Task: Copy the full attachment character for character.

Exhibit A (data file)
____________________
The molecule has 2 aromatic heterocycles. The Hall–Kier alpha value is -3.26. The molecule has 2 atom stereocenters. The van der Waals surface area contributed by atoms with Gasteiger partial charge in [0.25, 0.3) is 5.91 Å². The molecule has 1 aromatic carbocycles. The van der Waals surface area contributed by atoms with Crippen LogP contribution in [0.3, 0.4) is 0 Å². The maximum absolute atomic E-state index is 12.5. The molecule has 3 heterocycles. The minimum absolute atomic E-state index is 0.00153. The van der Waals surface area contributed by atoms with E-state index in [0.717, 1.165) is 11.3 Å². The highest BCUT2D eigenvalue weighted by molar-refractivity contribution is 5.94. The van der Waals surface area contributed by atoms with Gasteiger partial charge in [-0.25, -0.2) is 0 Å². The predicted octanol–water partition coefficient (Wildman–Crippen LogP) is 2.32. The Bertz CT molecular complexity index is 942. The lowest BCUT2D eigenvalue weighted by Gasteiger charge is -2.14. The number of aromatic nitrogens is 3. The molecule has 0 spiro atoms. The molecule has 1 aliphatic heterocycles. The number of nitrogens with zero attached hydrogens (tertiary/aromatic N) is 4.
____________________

The molecule has 2 aromatic heterocycles. The Hall–Kier alpha value is -3.26. The molecule has 2 atom stereocenters. The van der Waals surface area contributed by atoms with Gasteiger partial charge in [0.25, 0.3) is 5.91 Å². The molecule has 1 aromatic carbocycles. The van der Waals surface area contributed by atoms with Crippen LogP contribution in [0.3, 0.4) is 0 Å². The maximum absolute atomic E-state index is 12.5. The molecule has 3 heterocycles. The minimum absolute atomic E-state index is 0.00153. The van der Waals surface area contributed by atoms with E-state index in [0.717, 1.165) is 11.3 Å². The highest BCUT2D eigenvalue weighted by molar-refractivity contribution is 5.94. The van der Waals surface area contributed by atoms with Gasteiger partial charge in [-0.25, -0.2) is 0 Å². The predicted octanol–water partition coefficient (Wildman–Crippen LogP) is 2.32. The Bertz CT molecular complexity index is 942. The lowest BCUT2D eigenvalue weighted by Gasteiger charge is -2.14. The number of aromatic nitrogens is 3. The molecule has 0 spiro atoms. The molecule has 1 aliphatic heterocycles. The number of nitrogens with zero attached hydrogens (tertiary/aromatic N) is 4.